- Museum number
Cotton hand-woven marriage wall-hanging with a central design representing a lion and an antelope, surrounded by squares of different colours.
Rectangular, composed of twenty-one (21) narrow strips hand-woven from industrial cotton threads and hand-sewn together selvedge-to-selvedge.
The piece is bordered all-around by a red-yellow-and-green square the length sides of which is formed by the three plain-weave lateral strips and the width by the first three squares of the strips on both ends. In the red strip on the top (length side) is an inscription “5EME” made in supplementary weft work using yellow threads. In the yellow strip next to that red strip is an inscription “5EME REGION MOPTI” made in supplementary weft work using black threads.
In the centre of that red-yellow-and-green square the decoration is organised in a combination of warp-faced and weft-faced arrangement. The central group of figures represent a lion and antelope in a warp-faced arrangement. The two figures are made by combining plain-weaving using pink threads and supplementary weft-work using black threads. The horns, the hooves, the eyes and the outline of the antelope are made in plain-weave and supplementary weft-work. The lion's mane is made by plain-weave using pink, black and white threads, while the face, the tail and the claws are made by supplementary weft-work using black threads. The black squares are decorated inside with white-red-gold-and-green lozenges surrounded by four yellow ovals.
In the bottom and the top sections between, underneath and above the figures are various compositions of coloured squares.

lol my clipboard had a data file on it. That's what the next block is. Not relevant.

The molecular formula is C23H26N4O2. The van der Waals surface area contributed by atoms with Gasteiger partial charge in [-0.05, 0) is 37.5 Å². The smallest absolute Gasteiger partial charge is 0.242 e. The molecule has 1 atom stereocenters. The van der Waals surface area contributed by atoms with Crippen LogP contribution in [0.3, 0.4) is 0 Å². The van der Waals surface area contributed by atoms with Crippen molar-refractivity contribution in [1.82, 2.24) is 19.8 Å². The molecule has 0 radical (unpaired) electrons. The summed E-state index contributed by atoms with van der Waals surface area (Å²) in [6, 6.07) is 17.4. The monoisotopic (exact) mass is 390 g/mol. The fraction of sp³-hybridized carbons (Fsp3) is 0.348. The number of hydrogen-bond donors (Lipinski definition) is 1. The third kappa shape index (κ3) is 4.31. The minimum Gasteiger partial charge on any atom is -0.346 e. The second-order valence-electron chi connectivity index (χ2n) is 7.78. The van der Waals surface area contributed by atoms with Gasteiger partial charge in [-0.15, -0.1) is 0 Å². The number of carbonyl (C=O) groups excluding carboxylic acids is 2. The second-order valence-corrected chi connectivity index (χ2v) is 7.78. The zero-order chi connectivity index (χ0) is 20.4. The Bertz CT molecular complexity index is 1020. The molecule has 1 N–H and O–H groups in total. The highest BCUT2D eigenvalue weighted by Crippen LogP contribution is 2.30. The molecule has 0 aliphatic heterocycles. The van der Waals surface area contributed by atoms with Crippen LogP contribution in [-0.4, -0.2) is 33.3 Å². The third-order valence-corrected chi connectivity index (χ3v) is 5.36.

In the bottom section:
- Between the lion and the antelope is a large pyramid formed by black, red, green, yellow, blue and white squares. The black squares are decorated inside with lozenges made in supplementary weft work using green, yellow, red and white threads. The blue squares are decorated inside with lozenges made in supplementary weft work using red and yellow threads.
- Underneath the legs of the antelope is a smaller pyramid made of black, yellow and red squares. The black squares are decorated inside with lozenges made in supplementary weft work using green, yellow, red and white threads. Close to the pyramid is a cross-shaped figure made of blue and red squares. The blue squares are decorated inside with lozenges made in supplementary weft work using red and yellow threads. The red square is decorated inside with lozenges made in supplementary weft work using yellow and blue lozenges threads.
- Underneath the front legs of the lion is a blue square decorated inside with lozenges made in supplementary weft work using red and yellow threads. The blue square is followed by a pyramid formed by black, yellow and red squares. The black squares are decorated inside with lozenges made in supplementary weft work using green, yellow, red and white threads. Close to the pyramid is a smaller pyramid made of green and pink squares. Between the front and rear legs of the lion is a plain black square.
In the top section:
- Between the lion and the antelope, close to the latter, is a smaller size upside-down pyramid formed by black, red, green, yellow, and purple squares. In the purple square is an inscription “MALADO BOCOUM” made in supplementary weft work using white threads.
- In the centre of the piece, between the lion and the antelope, is a rectangle in green, yellow and red colours, with an inscription inside the yellow section, in black capital letters, reading “Mali”.